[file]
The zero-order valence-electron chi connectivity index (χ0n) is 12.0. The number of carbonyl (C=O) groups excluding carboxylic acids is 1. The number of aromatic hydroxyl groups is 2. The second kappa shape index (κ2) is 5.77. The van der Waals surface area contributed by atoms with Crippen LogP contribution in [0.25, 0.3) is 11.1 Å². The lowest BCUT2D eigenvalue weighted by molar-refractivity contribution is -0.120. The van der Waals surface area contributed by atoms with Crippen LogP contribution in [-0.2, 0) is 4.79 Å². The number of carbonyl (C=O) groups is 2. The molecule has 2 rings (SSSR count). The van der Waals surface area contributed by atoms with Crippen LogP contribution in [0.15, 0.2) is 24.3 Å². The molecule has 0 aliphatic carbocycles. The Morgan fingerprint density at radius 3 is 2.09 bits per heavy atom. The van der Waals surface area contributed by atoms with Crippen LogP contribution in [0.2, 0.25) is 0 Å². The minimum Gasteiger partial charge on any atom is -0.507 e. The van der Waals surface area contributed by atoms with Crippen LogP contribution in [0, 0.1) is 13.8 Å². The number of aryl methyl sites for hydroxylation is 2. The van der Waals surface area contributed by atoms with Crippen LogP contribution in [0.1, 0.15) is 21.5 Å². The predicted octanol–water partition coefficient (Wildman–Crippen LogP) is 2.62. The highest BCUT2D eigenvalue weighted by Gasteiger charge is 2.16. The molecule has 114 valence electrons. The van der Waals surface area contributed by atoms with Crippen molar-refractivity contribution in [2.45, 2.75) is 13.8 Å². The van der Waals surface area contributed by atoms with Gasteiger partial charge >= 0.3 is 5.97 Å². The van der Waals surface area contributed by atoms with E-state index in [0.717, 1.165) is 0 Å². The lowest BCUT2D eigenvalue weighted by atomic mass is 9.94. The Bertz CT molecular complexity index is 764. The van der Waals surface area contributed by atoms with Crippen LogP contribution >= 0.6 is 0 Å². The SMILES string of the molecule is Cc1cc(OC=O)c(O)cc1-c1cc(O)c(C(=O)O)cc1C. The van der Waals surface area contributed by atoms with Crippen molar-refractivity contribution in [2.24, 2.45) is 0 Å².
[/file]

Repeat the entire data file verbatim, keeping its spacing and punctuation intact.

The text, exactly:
The zero-order valence-electron chi connectivity index (χ0n) is 12.0. The number of carbonyl (C=O) groups excluding carboxylic acids is 1. The number of aromatic hydroxyl groups is 2. The second kappa shape index (κ2) is 5.77. The van der Waals surface area contributed by atoms with Crippen LogP contribution in [0.25, 0.3) is 11.1 Å². The lowest BCUT2D eigenvalue weighted by molar-refractivity contribution is -0.120. The van der Waals surface area contributed by atoms with Crippen LogP contribution in [-0.2, 0) is 4.79 Å². The number of carbonyl (C=O) groups is 2. The molecule has 2 rings (SSSR count). The van der Waals surface area contributed by atoms with Crippen LogP contribution in [0.15, 0.2) is 24.3 Å². The molecule has 0 aliphatic carbocycles. The Morgan fingerprint density at radius 3 is 2.09 bits per heavy atom. The van der Waals surface area contributed by atoms with Crippen LogP contribution in [0.2, 0.25) is 0 Å². The minimum Gasteiger partial charge on any atom is -0.507 e. The van der Waals surface area contributed by atoms with Crippen LogP contribution in [0, 0.1) is 13.8 Å². The number of aryl methyl sites for hydroxylation is 2. The van der Waals surface area contributed by atoms with Crippen LogP contribution in [0.1, 0.15) is 21.5 Å². The predicted octanol–water partition coefficient (Wildman–Crippen LogP) is 2.62. The highest BCUT2D eigenvalue weighted by Gasteiger charge is 2.16. The molecule has 114 valence electrons. The van der Waals surface area contributed by atoms with Crippen molar-refractivity contribution in [2.45, 2.75) is 13.8 Å². The van der Waals surface area contributed by atoms with Gasteiger partial charge >= 0.3 is 5.97 Å². The van der Waals surface area contributed by atoms with E-state index in [0.717, 1.165) is 0 Å². The lowest BCUT2D eigenvalue weighted by atomic mass is 9.94. The Bertz CT molecular complexity index is 764. The van der Waals surface area contributed by atoms with Crippen LogP contribution >= 0.6 is 0 Å². The SMILES string of the molecule is Cc1cc(OC=O)c(O)cc1-c1cc(O)c(C(=O)O)cc1C. The van der Waals surface area contributed by atoms with Crippen molar-refractivity contribution in [2.24, 2.45) is 0 Å².